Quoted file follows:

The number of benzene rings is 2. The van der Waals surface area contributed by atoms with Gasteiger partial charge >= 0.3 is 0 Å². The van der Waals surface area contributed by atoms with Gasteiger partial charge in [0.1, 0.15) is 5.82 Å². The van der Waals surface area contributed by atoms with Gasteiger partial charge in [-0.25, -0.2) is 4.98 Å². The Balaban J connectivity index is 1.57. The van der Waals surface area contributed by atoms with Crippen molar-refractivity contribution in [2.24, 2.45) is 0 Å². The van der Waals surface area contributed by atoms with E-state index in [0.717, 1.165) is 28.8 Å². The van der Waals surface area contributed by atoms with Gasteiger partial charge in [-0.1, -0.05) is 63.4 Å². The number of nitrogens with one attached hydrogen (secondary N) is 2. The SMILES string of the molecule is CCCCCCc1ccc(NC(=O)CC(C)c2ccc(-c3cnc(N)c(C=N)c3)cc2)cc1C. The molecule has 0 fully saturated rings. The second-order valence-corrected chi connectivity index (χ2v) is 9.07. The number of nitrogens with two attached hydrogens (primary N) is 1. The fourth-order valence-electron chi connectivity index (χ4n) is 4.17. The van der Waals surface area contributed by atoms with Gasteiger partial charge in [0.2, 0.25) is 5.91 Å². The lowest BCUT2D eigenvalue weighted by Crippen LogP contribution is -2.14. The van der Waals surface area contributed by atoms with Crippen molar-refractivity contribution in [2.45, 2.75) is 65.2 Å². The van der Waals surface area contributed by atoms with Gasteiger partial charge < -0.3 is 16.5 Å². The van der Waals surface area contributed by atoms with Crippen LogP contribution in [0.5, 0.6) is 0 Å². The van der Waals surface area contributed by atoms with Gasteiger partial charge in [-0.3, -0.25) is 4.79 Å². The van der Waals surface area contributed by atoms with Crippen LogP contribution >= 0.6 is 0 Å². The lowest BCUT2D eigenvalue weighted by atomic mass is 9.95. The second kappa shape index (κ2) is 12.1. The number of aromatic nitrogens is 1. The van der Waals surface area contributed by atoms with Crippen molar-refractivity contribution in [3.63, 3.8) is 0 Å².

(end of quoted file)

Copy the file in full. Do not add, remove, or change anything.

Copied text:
The number of benzene rings is 2. The van der Waals surface area contributed by atoms with Gasteiger partial charge >= 0.3 is 0 Å². The van der Waals surface area contributed by atoms with Gasteiger partial charge in [0.1, 0.15) is 5.82 Å². The van der Waals surface area contributed by atoms with Gasteiger partial charge in [-0.25, -0.2) is 4.98 Å². The Balaban J connectivity index is 1.57. The van der Waals surface area contributed by atoms with Crippen molar-refractivity contribution in [2.24, 2.45) is 0 Å². The van der Waals surface area contributed by atoms with E-state index in [0.717, 1.165) is 28.8 Å². The van der Waals surface area contributed by atoms with Gasteiger partial charge in [-0.1, -0.05) is 63.4 Å². The number of nitrogens with one attached hydrogen (secondary N) is 2. The SMILES string of the molecule is CCCCCCc1ccc(NC(=O)CC(C)c2ccc(-c3cnc(N)c(C=N)c3)cc2)cc1C. The molecule has 0 fully saturated rings. The second-order valence-corrected chi connectivity index (χ2v) is 9.07. The number of nitrogens with two attached hydrogens (primary N) is 1. The fourth-order valence-electron chi connectivity index (χ4n) is 4.17. The van der Waals surface area contributed by atoms with Gasteiger partial charge in [0.2, 0.25) is 5.91 Å². The lowest BCUT2D eigenvalue weighted by Crippen LogP contribution is -2.14. The van der Waals surface area contributed by atoms with Crippen molar-refractivity contribution in [2.45, 2.75) is 65.2 Å². The van der Waals surface area contributed by atoms with Gasteiger partial charge < -0.3 is 16.5 Å². The van der Waals surface area contributed by atoms with Crippen LogP contribution in [0.5, 0.6) is 0 Å². The van der Waals surface area contributed by atoms with Gasteiger partial charge in [-0.3, -0.25) is 4.79 Å². The van der Waals surface area contributed by atoms with Crippen LogP contribution >= 0.6 is 0 Å². The lowest BCUT2D eigenvalue weighted by atomic mass is 9.95. The second kappa shape index (κ2) is 12.1. The number of aromatic nitrogens is 1. The van der Waals surface area contributed by atoms with Crippen molar-refractivity contribution in [3.63, 3.8) is 0 Å².